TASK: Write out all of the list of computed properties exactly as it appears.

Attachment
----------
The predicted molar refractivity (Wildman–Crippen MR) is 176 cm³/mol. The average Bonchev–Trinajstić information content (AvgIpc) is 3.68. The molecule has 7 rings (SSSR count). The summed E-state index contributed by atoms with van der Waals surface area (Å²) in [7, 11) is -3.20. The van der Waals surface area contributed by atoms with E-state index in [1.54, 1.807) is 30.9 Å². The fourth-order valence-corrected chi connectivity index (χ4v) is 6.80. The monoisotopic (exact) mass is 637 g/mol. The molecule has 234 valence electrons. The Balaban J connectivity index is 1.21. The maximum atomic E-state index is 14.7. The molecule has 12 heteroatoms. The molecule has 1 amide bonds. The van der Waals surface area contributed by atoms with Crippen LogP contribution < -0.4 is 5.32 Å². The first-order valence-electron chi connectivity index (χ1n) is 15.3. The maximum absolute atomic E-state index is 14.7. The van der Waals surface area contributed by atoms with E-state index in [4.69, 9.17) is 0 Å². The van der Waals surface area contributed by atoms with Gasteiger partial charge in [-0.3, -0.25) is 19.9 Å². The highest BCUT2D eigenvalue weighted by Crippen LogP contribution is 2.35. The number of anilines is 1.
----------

The predicted molar refractivity (Wildman–Crippen MR) is 176 cm³/mol. The average Bonchev–Trinajstić information content (AvgIpc) is 3.68. The molecule has 7 rings (SSSR count). The summed E-state index contributed by atoms with van der Waals surface area (Å²) in [7, 11) is -3.20. The van der Waals surface area contributed by atoms with E-state index in [1.54, 1.807) is 30.9 Å². The fourth-order valence-corrected chi connectivity index (χ4v) is 6.80. The monoisotopic (exact) mass is 637 g/mol. The molecule has 234 valence electrons. The Balaban J connectivity index is 1.21. The maximum atomic E-state index is 14.7. The molecule has 12 heteroatoms. The molecule has 1 amide bonds. The van der Waals surface area contributed by atoms with Crippen LogP contribution < -0.4 is 5.32 Å². The first-order valence-electron chi connectivity index (χ1n) is 15.3. The maximum absolute atomic E-state index is 14.7. The van der Waals surface area contributed by atoms with E-state index in [4.69, 9.17) is 0 Å². The van der Waals surface area contributed by atoms with Gasteiger partial charge in [-0.3, -0.25) is 19.9 Å². The highest BCUT2D eigenvalue weighted by Crippen LogP contribution is 2.35. The number of anilines is 1.